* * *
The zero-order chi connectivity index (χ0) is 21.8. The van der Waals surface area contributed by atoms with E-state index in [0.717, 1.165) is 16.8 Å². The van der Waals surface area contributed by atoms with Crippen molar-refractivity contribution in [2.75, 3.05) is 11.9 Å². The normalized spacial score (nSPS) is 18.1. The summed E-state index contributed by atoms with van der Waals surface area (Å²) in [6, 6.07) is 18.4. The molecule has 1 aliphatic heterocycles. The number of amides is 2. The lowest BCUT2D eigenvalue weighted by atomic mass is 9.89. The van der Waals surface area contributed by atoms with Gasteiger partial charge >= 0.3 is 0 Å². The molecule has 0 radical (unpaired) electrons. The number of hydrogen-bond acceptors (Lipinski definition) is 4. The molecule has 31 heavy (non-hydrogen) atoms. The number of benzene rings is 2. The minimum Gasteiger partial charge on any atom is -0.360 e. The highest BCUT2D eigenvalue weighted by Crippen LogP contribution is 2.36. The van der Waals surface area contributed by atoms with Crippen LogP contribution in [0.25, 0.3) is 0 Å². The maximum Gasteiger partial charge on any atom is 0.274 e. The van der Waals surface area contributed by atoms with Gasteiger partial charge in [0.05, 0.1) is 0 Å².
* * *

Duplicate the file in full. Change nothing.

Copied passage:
The zero-order chi connectivity index (χ0) is 21.8. The van der Waals surface area contributed by atoms with E-state index in [0.717, 1.165) is 16.8 Å². The van der Waals surface area contributed by atoms with Crippen molar-refractivity contribution in [2.75, 3.05) is 11.9 Å². The normalized spacial score (nSPS) is 18.1. The summed E-state index contributed by atoms with van der Waals surface area (Å²) in [6, 6.07) is 18.4. The molecule has 1 aliphatic heterocycles. The number of amides is 2. The lowest BCUT2D eigenvalue weighted by atomic mass is 9.89. The van der Waals surface area contributed by atoms with Gasteiger partial charge >= 0.3 is 0 Å². The molecule has 0 radical (unpaired) electrons. The number of hydrogen-bond acceptors (Lipinski definition) is 4. The molecule has 31 heavy (non-hydrogen) atoms. The number of benzene rings is 2. The minimum Gasteiger partial charge on any atom is -0.360 e. The highest BCUT2D eigenvalue weighted by Crippen LogP contribution is 2.36. The van der Waals surface area contributed by atoms with Crippen LogP contribution in [0.25, 0.3) is 0 Å². The maximum Gasteiger partial charge on any atom is 0.274 e. The van der Waals surface area contributed by atoms with Gasteiger partial charge in [0.05, 0.1) is 0 Å².